The COVID-19 pandemic has ushered in a wave of Chinese companies with manufacturing operations to produce virus-fighting equipment: Shenzhen-based electric vehicle giant BYD quickly moved to launch what it claims to be the world's largest mask plant; Hangzhou-based voice intelligence startup Rokid is making thermal imaging glasses targeted at the US market; and many more.
The latest of such efforts comes from Huami, the NASDAQ-listed wearables startup that makes Xiaomi's Mi Bands and sells its own fitness tracking watches under the Amazfit brand in more than 70 countries. In a phone interview with TechCrunch, the firm said it is developing a see-through plastic mask with built-in ultraviolet lights that can disinfect filters within 10 minutes when connected to a power supply through a USB port. The caveat is that the lights only sanitize the inside of the mask and users still have to clean the outer surface themselves.
The Aeri concept comes with built-in ultraviolet lights that can disinfect filters within 10 minutes when connected to a power supply through a USB port.
Called Aeri, the mask uses removable filters that are on par with N95 filtration capacity. If the concept materializes, each filter could last up to a month and a half, significantly longer than the average life of surgical masks and N95 respirators. The modular design allows for customized accessories such as a fan for breathable comfort, hence the mask's name Aeri, a homophone of "airy".
Aeri started from the premise that wearing masks could thwart the increasingly common adoption of facial recognition. That said, imaging companies have been working on biometric upgrades to allow analyses of other facial features such as irises or the tip of noses.
Aeri might still have a market appeal though, argued Pengtao Yu, vice president of industrial design at Huami. "Whether people need to unlock their phones or not, they want to see each other's faces at social occasions," said Yu, the California-based Chinese designer who had served clients including Nest Labs, Roku, GoPro and Huawei prior to joining Huami.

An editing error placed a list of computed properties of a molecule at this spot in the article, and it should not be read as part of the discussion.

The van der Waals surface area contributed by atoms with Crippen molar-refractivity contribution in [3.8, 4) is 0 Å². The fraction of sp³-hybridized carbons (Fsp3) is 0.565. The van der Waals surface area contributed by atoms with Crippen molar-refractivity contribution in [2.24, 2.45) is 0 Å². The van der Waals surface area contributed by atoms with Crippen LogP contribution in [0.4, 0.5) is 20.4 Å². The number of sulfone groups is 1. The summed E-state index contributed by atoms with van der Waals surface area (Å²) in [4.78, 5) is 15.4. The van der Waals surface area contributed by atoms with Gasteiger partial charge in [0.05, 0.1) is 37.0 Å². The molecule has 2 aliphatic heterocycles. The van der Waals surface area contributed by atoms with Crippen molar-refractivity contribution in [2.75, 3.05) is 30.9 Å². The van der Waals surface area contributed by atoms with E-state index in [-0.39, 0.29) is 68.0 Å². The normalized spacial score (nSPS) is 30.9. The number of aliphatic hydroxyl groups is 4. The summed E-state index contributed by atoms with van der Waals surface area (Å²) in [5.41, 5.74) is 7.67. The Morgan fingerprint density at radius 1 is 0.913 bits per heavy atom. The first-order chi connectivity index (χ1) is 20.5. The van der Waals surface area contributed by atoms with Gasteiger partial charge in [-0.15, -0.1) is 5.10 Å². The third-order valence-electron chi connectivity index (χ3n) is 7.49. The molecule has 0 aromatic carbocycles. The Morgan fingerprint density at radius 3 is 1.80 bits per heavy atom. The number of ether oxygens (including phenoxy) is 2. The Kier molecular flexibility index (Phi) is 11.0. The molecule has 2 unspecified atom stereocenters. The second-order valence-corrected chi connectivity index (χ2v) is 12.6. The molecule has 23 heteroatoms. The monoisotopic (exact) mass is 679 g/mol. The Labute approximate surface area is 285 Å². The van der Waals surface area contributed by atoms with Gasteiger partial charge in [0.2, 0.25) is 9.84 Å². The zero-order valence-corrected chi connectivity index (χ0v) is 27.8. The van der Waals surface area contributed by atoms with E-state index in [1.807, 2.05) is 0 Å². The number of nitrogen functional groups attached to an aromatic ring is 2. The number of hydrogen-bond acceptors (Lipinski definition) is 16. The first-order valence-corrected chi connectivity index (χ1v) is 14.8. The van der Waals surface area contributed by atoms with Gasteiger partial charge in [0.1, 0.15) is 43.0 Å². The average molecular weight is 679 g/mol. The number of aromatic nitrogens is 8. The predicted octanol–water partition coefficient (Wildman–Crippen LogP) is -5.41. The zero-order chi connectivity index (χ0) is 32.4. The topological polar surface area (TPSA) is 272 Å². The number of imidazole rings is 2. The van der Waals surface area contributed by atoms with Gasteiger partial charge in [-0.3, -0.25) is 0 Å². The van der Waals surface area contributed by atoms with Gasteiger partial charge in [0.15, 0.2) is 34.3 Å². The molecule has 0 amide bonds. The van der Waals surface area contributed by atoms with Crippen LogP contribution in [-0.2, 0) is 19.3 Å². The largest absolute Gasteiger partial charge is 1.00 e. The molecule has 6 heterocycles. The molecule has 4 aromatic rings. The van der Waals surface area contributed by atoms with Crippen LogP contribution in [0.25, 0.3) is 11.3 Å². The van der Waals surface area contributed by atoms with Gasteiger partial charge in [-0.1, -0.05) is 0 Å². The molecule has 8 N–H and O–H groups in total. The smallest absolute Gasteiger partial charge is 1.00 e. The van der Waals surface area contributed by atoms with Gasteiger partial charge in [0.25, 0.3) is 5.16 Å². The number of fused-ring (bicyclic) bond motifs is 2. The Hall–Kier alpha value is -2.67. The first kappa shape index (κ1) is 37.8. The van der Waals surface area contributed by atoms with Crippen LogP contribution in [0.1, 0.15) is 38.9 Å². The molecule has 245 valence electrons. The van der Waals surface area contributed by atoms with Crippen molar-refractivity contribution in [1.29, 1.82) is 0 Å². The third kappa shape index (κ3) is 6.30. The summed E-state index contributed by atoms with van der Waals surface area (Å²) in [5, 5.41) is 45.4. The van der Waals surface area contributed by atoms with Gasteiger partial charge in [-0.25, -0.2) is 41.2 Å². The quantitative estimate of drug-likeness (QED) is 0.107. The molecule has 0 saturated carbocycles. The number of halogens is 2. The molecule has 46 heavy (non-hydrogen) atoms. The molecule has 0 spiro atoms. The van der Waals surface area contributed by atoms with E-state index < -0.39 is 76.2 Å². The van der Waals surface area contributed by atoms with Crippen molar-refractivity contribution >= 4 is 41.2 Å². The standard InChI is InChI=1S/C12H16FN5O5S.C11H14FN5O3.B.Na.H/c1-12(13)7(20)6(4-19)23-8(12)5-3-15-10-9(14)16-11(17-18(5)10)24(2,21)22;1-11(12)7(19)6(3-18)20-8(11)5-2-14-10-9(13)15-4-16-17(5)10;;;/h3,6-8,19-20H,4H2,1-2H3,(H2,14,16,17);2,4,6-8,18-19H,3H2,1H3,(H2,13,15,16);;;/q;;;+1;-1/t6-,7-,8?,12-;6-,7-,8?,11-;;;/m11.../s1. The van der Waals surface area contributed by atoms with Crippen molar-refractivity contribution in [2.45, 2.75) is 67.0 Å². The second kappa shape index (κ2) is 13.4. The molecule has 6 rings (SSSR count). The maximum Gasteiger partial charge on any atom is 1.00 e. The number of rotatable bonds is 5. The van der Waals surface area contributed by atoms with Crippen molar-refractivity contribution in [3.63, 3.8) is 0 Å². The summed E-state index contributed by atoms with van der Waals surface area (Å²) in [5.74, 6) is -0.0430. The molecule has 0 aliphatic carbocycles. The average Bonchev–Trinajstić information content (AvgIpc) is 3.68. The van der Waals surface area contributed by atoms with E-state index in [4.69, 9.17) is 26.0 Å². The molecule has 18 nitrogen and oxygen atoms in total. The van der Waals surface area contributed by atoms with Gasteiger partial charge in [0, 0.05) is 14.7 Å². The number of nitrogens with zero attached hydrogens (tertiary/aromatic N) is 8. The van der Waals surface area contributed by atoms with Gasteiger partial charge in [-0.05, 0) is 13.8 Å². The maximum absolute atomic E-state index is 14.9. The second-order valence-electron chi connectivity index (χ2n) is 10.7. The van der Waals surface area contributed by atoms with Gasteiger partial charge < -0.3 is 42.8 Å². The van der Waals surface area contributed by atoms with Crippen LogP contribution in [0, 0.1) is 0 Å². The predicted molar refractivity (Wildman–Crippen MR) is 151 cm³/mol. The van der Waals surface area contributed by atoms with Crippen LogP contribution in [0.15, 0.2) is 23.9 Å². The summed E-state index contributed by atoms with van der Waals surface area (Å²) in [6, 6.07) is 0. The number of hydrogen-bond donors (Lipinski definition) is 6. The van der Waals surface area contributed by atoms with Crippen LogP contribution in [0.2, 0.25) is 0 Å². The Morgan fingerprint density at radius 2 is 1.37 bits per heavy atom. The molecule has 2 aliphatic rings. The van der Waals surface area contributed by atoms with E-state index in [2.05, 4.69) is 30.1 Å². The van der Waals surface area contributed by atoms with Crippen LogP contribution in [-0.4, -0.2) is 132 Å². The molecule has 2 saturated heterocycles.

Huami's U.S. operation, which focuses on research and development, opened in 2014 and now counts a dozen of employees.
Many companies turning to pandemic-fighting manufacturing have taken a hit from their core business, but Huami has managed to stay afloat. Its Q1 revenue was up 36% year-over-year to hit $154 million, although net income decreased to $2.7 million from $10.6 million. Its stocks have been declining, however, sliding from a high point of $16 in January to around $10 in mid-May.
Huami is in the process of prototyping the Aeri masks. In Shenzhen, which houses the wearables company's headquarters, the development cycle for hardware products -- from ideation to market rollout -- takes as short as 6-12 months thanks to the city's rich supply chain resources, said Yu.
Huami hasn't priced Aeri at this early stage, but Yu admitted that the masks are targeting the "mass consumer market" around the world, not only for protection against viruses but also everyday air pollution, rather than appealing to medical workers. Given Huami's history of making wearables at thin margins, it won't be surprising that Aeri will be competitively priced.
The Aeri project is part of Huami's pivot to enter the general health sector beyond pure fitness monitoring. The company has recently teamed up with a laboratory led by Dr. Zhong Nanshan, the public face of China's fight against COVID-19, to track respiratory diseases using wearables. It's also in talks with the German public health authority to collaborate on a smartwatch-powered virus monitoring app, the company told TechCrunch.